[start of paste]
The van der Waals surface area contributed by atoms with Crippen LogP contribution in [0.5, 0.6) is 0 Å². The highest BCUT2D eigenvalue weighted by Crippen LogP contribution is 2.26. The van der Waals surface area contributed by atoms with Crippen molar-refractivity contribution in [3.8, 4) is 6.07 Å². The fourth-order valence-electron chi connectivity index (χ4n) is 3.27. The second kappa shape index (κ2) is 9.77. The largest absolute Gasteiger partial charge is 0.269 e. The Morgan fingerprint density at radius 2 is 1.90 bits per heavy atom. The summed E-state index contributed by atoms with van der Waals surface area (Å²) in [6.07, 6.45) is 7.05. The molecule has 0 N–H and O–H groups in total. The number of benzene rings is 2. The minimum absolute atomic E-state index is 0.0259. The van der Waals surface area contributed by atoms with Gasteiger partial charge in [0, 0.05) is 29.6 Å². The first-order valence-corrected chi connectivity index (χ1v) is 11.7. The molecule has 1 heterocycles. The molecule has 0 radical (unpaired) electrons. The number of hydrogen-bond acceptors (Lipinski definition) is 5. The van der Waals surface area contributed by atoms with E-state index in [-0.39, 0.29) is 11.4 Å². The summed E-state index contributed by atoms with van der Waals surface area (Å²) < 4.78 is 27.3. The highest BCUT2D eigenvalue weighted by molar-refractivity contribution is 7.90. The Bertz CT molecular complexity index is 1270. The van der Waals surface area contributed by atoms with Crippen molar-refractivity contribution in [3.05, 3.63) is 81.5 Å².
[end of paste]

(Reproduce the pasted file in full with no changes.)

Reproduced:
The van der Waals surface area contributed by atoms with Crippen LogP contribution in [0.5, 0.6) is 0 Å². The highest BCUT2D eigenvalue weighted by Crippen LogP contribution is 2.26. The van der Waals surface area contributed by atoms with Crippen molar-refractivity contribution in [3.8, 4) is 6.07 Å². The fourth-order valence-electron chi connectivity index (χ4n) is 3.27. The second kappa shape index (κ2) is 9.77. The largest absolute Gasteiger partial charge is 0.269 e. The Morgan fingerprint density at radius 2 is 1.90 bits per heavy atom. The summed E-state index contributed by atoms with van der Waals surface area (Å²) in [6.07, 6.45) is 7.05. The molecule has 0 N–H and O–H groups in total. The number of benzene rings is 2. The minimum absolute atomic E-state index is 0.0259. The van der Waals surface area contributed by atoms with Gasteiger partial charge in [0, 0.05) is 29.6 Å². The first-order valence-corrected chi connectivity index (χ1v) is 11.7. The molecule has 1 heterocycles. The molecule has 0 radical (unpaired) electrons. The number of hydrogen-bond acceptors (Lipinski definition) is 5. The van der Waals surface area contributed by atoms with E-state index in [-0.39, 0.29) is 11.4 Å². The summed E-state index contributed by atoms with van der Waals surface area (Å²) < 4.78 is 27.3. The highest BCUT2D eigenvalue weighted by molar-refractivity contribution is 7.90. The Bertz CT molecular complexity index is 1270. The van der Waals surface area contributed by atoms with Crippen molar-refractivity contribution in [3.05, 3.63) is 81.5 Å².